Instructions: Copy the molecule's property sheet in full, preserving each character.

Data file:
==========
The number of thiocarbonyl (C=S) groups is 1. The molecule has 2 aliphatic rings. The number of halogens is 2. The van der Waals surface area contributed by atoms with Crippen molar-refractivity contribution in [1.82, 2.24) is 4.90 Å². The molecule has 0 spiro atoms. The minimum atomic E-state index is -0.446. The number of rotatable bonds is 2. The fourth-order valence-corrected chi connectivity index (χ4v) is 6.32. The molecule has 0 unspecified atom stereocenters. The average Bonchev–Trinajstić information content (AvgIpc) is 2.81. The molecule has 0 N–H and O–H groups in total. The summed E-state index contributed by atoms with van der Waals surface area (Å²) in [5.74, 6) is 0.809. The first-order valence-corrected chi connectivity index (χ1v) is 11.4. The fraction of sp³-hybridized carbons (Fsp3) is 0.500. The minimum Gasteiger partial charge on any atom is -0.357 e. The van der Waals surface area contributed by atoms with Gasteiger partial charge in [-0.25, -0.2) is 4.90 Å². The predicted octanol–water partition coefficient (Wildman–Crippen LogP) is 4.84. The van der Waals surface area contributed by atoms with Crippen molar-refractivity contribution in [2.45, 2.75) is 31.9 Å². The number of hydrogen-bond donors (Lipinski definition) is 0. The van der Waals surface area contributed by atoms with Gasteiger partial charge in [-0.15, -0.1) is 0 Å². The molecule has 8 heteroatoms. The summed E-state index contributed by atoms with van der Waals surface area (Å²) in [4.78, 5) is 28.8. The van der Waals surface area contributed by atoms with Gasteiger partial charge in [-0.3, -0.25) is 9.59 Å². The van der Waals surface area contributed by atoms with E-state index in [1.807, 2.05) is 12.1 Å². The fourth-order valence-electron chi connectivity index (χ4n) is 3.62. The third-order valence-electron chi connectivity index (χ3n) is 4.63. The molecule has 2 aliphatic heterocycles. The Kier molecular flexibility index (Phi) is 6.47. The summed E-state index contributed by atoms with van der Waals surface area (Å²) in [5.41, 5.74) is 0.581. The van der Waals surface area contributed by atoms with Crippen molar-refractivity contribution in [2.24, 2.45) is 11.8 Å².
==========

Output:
The number of thiocarbonyl (C=S) groups is 1. The molecule has 2 aliphatic rings. The number of halogens is 2. The van der Waals surface area contributed by atoms with Crippen molar-refractivity contribution in [1.82, 2.24) is 4.90 Å². The molecule has 0 spiro atoms. The minimum atomic E-state index is -0.446. The number of rotatable bonds is 2. The fourth-order valence-corrected chi connectivity index (χ4v) is 6.32. The molecule has 0 unspecified atom stereocenters. The average Bonchev–Trinajstić information content (AvgIpc) is 2.81. The molecule has 0 N–H and O–H groups in total. The summed E-state index contributed by atoms with van der Waals surface area (Å²) in [5.74, 6) is 0.809. The first-order valence-corrected chi connectivity index (χ1v) is 11.4. The fraction of sp³-hybridized carbons (Fsp3) is 0.500. The minimum Gasteiger partial charge on any atom is -0.357 e. The van der Waals surface area contributed by atoms with Gasteiger partial charge in [-0.25, -0.2) is 4.90 Å². The predicted octanol–water partition coefficient (Wildman–Crippen LogP) is 4.84. The van der Waals surface area contributed by atoms with Crippen molar-refractivity contribution in [2.45, 2.75) is 31.9 Å². The number of hydrogen-bond donors (Lipinski definition) is 0. The van der Waals surface area contributed by atoms with Gasteiger partial charge in [-0.15, -0.1) is 0 Å². The molecule has 8 heteroatoms. The summed E-state index contributed by atoms with van der Waals surface area (Å²) in [4.78, 5) is 28.8. The van der Waals surface area contributed by atoms with Gasteiger partial charge in [-0.3, -0.25) is 9.59 Å². The van der Waals surface area contributed by atoms with E-state index in [1.807, 2.05) is 12.1 Å². The fourth-order valence-electron chi connectivity index (χ4n) is 3.62. The third-order valence-electron chi connectivity index (χ3n) is 4.63. The molecule has 2 aliphatic heterocycles. The Kier molecular flexibility index (Phi) is 6.47. The summed E-state index contributed by atoms with van der Waals surface area (Å²) in [5.41, 5.74) is 0.581. The van der Waals surface area contributed by atoms with Crippen molar-refractivity contribution in [2.24, 2.45) is 11.8 Å².